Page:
A small phone store buys six tons of aluminum paste. A fertilizer dealer is interested in 78 tons of a food additive. A British company orders motion control software from the United States — but the bill is paid by a luxury car hire company in Turkey.
The organization known as Islamic State assembled the components of its weapons arsenal through transactions like these over years.
IS worked to build up a network of suppliers and technicians that provided he group with an extensive arsenal of weapons, according to a newly published study by the London-based Conflict Armament Research organization. Thanks to this arsenal, IS was able continuously to expand its areas of control in Iraq and Syria beginning in 2014.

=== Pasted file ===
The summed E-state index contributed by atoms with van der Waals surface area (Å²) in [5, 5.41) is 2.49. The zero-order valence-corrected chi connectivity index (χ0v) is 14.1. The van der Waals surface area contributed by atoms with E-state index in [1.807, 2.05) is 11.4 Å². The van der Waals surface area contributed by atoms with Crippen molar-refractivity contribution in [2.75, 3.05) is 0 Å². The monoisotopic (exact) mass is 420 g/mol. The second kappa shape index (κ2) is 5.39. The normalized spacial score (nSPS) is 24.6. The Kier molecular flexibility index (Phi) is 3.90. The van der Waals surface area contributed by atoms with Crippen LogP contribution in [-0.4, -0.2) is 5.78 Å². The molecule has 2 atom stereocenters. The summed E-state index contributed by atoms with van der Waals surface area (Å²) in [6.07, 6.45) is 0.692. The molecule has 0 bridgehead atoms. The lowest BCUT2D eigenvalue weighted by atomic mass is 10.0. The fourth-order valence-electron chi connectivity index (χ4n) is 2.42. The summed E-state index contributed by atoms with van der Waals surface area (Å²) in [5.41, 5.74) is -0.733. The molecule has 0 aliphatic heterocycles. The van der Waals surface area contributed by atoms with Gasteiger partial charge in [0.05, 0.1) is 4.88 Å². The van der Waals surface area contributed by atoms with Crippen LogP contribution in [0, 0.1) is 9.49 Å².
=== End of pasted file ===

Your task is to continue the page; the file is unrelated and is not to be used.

According to the study, the border region in Turkey and Syria was a key hub in this supply chain. IS members, usually using false identities, contacted companies in the area and ordered the necessary components to construct explosives and other weapons. The study’s authors repeatedly stress that the companies accepted the orders without knowing what sort of customer they were dealing with.
“IS deliberately kept open, as a fallback position, a region where the relevant transactions could be arranged,” Peter Neumann, a professor of Security Studies at King’s College London, told DW.
Read more: DW